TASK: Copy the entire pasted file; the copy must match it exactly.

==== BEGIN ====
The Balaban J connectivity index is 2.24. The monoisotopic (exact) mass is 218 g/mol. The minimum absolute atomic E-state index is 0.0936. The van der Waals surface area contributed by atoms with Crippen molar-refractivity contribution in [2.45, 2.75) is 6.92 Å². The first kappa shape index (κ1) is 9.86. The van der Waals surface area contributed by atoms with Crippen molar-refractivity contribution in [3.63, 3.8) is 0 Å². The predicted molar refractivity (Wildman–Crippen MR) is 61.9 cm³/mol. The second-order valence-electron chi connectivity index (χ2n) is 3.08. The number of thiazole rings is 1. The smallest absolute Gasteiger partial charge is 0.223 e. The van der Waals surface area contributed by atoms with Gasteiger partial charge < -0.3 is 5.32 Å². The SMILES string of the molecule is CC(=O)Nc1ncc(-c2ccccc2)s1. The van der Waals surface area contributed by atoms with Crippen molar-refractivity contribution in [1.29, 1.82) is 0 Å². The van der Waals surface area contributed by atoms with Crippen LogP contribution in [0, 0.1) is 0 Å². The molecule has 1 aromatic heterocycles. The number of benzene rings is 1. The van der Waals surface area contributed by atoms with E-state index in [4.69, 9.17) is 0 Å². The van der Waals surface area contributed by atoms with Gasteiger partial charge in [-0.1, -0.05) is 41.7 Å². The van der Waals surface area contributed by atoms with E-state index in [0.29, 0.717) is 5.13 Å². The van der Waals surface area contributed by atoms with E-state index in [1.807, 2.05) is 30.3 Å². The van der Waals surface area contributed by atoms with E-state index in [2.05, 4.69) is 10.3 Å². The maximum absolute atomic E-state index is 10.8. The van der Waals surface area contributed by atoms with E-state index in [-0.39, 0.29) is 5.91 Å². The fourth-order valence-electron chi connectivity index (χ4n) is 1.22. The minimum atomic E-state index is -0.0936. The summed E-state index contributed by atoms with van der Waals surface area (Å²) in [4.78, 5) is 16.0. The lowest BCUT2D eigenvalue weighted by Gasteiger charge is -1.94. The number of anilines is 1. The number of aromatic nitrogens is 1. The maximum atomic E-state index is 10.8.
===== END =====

The Balaban J connectivity index is 2.24. The monoisotopic (exact) mass is 218 g/mol. The minimum absolute atomic E-state index is 0.0936. The van der Waals surface area contributed by atoms with Crippen molar-refractivity contribution in [2.45, 2.75) is 6.92 Å². The first kappa shape index (κ1) is 9.86. The van der Waals surface area contributed by atoms with Crippen molar-refractivity contribution in [3.63, 3.8) is 0 Å². The predicted molar refractivity (Wildman–Crippen MR) is 61.9 cm³/mol. The second-order valence-electron chi connectivity index (χ2n) is 3.08. The number of thiazole rings is 1. The smallest absolute Gasteiger partial charge is 0.223 e. The van der Waals surface area contributed by atoms with Gasteiger partial charge < -0.3 is 5.32 Å². The SMILES string of the molecule is CC(=O)Nc1ncc(-c2ccccc2)s1. The van der Waals surface area contributed by atoms with Crippen molar-refractivity contribution in [1.29, 1.82) is 0 Å². The van der Waals surface area contributed by atoms with Crippen LogP contribution in [0, 0.1) is 0 Å². The molecule has 1 aromatic heterocycles. The number of benzene rings is 1. The van der Waals surface area contributed by atoms with E-state index in [4.69, 9.17) is 0 Å². The van der Waals surface area contributed by atoms with Gasteiger partial charge in [-0.1, -0.05) is 41.7 Å². The van der Waals surface area contributed by atoms with E-state index in [0.29, 0.717) is 5.13 Å². The van der Waals surface area contributed by atoms with E-state index in [1.807, 2.05) is 30.3 Å². The van der Waals surface area contributed by atoms with E-state index in [2.05, 4.69) is 10.3 Å². The maximum absolute atomic E-state index is 10.8. The van der Waals surface area contributed by atoms with E-state index in [-0.39, 0.29) is 5.91 Å². The fourth-order valence-electron chi connectivity index (χ4n) is 1.22. The minimum atomic E-state index is -0.0936. The summed E-state index contributed by atoms with van der Waals surface area (Å²) in [4.78, 5) is 16.0. The lowest BCUT2D eigenvalue weighted by Gasteiger charge is -1.94. The number of anilines is 1. The number of aromatic nitrogens is 1. The maximum atomic E-state index is 10.8.